7 New Year's Resolutions To Make And 7 To Avoid

The new year is an exciting and hopeful time of year for many. With the previous year in the rearview mirror, January 1 can feel like a fresh start full of promise, hope, and new horizons. While the end of the year can be a great time for reflection of what you might want to leave behind, the new year can feel like a time when you want to start setting intentions about what you want to call in.

It's common for most people to feel a strong impetus for change around this time of year, as the new year offers an opportunity to exercise more, lose weight, or save more money — which just so happen to be the top three resolutions people set ahead of 2021, according to Statista. However well-intended these resolutions might be, though, research shows that the majority of people who were revved and ready to go on January 1 actually abandon their new year's resolutions by January 19 (via Mirror).

So what exactly happens to all of those promises? Well, the science explains what happens when you set certain types of resolutions versus others, and knowing which is which can set you up for some big wins. 

Don't set out to lose a certain amount of weight

All of the stuffing, alcohol, and sweet treats during the holiday season may have you monitoring the scale regularly and tallying up the extra pounds you've put on. It might seem logical to want to shed those, say, 5 pounds that may have snuck their way on throughout the year, (or more specifically between the dates of Thanksgiving and December 31), but it's possible you'll actually set yourself up for failure instead of success.

According to the Mayo Clinic, there are two types of goals you can set: outcome goals and process goals. Experts at the site explain that a goal such as planning to lose a certain amount of weight is an outcome-directed goal, which focuses more on the end result than the process itself. When you focus on setting these types of goals, you are not necessarily creating a plan for how to get to where you want to be, which is what will help you stay on track to achieving your goal.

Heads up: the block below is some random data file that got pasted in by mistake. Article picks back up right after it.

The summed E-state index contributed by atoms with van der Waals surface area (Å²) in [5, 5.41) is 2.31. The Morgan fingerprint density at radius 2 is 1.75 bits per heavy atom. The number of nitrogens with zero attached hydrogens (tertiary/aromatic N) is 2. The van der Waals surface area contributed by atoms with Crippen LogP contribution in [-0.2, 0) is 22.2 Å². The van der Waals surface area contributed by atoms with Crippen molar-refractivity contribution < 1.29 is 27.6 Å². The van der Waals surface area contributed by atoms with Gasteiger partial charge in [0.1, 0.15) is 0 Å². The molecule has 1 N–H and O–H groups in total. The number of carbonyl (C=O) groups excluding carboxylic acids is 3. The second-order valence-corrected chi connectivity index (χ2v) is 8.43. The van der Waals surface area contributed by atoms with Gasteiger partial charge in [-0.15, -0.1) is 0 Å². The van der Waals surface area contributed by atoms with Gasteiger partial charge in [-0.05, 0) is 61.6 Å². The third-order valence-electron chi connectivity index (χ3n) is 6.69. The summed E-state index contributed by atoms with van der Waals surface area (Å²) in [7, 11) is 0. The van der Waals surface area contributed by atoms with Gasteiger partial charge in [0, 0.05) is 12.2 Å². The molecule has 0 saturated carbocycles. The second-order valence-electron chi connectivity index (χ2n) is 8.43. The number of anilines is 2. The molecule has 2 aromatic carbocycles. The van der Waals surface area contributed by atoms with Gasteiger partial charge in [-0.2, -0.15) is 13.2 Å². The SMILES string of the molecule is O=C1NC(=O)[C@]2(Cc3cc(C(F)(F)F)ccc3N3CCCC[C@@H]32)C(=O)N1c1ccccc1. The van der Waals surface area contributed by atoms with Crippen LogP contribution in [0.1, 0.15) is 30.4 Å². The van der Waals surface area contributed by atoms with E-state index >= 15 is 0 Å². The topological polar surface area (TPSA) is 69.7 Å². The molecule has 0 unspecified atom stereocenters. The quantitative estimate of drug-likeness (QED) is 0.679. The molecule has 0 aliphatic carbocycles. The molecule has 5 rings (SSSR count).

Instead of just coming up with a number, the clinic explains it is best to create a strategy, such as eating a certain amount of fruits or veggies per day, or planning how much exercise you want to incorporate into your routine, to create a more specific structure.

Do use portion control and develop a positive approach toward meal time

Losing weight and keeping it off can be a struggle for many — new year or not. While it may feel challenging to set a weight loss goal for the new year and actually stick to it, it is within reach. Psychotherapist and author of the weight loss book "The Anderson Method," William Anderson told NBC News that when most people diet, they develop behaviors that help them lose weight, then plan on going back to their previous habits and hope to keep the weight off.

"If the 'normal' that you're thinking of getting back to is the behavior that makes people overweight ... what you're doing is losing weight and planning to regain it again. The main work that we need to do is not losing the weight — it is developing a way of living where you will not gain the weight," he detailed. Anderson instead advises finding the range of calories that you need to maintain your goal weight and sticking with that. He advocates for portion control and cautions against creating a restrictive diet that creates negative associations with food.

Don't force yourself to be happy

Being happy is something that many learn to strive for from a young age. While the way people choose to get there may vary, the overall goal is the same: contentment with self and contentment with life. However, if you start out the new year determined to be happy come January 1, some experts suggest pausing to reconsider this resolution. 

Brock Bastian, a social psychologist at the University of Melbourne School of Psychological Sciences in Australia explained to Time, "Happiness is a good thing, but setting it up as something to be achieved tends to fail. Our work shows that it changes how people respond to their negative emotions and experiences, leading them to feel worse about these and to ruminate on them more."